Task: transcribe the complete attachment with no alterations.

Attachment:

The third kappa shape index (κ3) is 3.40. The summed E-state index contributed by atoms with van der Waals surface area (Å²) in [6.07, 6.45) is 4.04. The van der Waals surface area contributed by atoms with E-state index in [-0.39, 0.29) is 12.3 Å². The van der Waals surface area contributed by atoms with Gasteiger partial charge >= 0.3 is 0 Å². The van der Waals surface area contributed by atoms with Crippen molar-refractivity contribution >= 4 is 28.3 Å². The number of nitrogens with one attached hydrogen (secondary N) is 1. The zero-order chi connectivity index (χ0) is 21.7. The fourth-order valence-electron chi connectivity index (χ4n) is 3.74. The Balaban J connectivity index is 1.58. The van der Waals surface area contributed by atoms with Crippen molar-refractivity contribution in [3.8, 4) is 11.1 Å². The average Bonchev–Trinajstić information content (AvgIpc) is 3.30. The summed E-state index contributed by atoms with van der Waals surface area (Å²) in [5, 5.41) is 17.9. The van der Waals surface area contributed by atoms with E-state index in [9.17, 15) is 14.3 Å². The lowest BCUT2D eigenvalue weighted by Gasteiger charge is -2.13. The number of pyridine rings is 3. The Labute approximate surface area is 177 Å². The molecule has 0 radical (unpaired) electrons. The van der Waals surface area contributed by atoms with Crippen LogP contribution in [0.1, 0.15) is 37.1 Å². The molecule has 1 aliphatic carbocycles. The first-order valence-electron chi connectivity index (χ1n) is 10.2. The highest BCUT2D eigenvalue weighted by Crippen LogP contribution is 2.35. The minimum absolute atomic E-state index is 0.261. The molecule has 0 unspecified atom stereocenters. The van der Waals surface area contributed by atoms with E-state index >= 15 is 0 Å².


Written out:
The third kappa shape index (κ3) is 3.40. The summed E-state index contributed by atoms with van der Waals surface area (Å²) in [6.07, 6.45) is 4.04. The van der Waals surface area contributed by atoms with E-state index in [-0.39, 0.29) is 12.3 Å². The van der Waals surface area contributed by atoms with Gasteiger partial charge >= 0.3 is 0 Å². The van der Waals surface area contributed by atoms with Crippen molar-refractivity contribution >= 4 is 28.3 Å². The number of nitrogens with one attached hydrogen (secondary N) is 1. The zero-order chi connectivity index (χ0) is 21.7. The fourth-order valence-electron chi connectivity index (χ4n) is 3.74. The Balaban J connectivity index is 1.58. The van der Waals surface area contributed by atoms with Crippen molar-refractivity contribution in [3.8, 4) is 11.1 Å². The average Bonchev–Trinajstić information content (AvgIpc) is 3.30. The summed E-state index contributed by atoms with van der Waals surface area (Å²) in [5, 5.41) is 17.9. The van der Waals surface area contributed by atoms with E-state index in [9.17, 15) is 14.3 Å². The lowest BCUT2D eigenvalue weighted by Gasteiger charge is -2.13. The number of pyridine rings is 3. The Labute approximate surface area is 177 Å². The molecule has 0 radical (unpaired) electrons. The van der Waals surface area contributed by atoms with Crippen LogP contribution in [0.1, 0.15) is 37.1 Å². The molecule has 1 aliphatic carbocycles. The first-order valence-electron chi connectivity index (χ1n) is 10.2. The highest BCUT2D eigenvalue weighted by Crippen LogP contribution is 2.35. The minimum absolute atomic E-state index is 0.261. The molecule has 0 unspecified atom stereocenters. The van der Waals surface area contributed by atoms with E-state index >= 15 is 0 Å².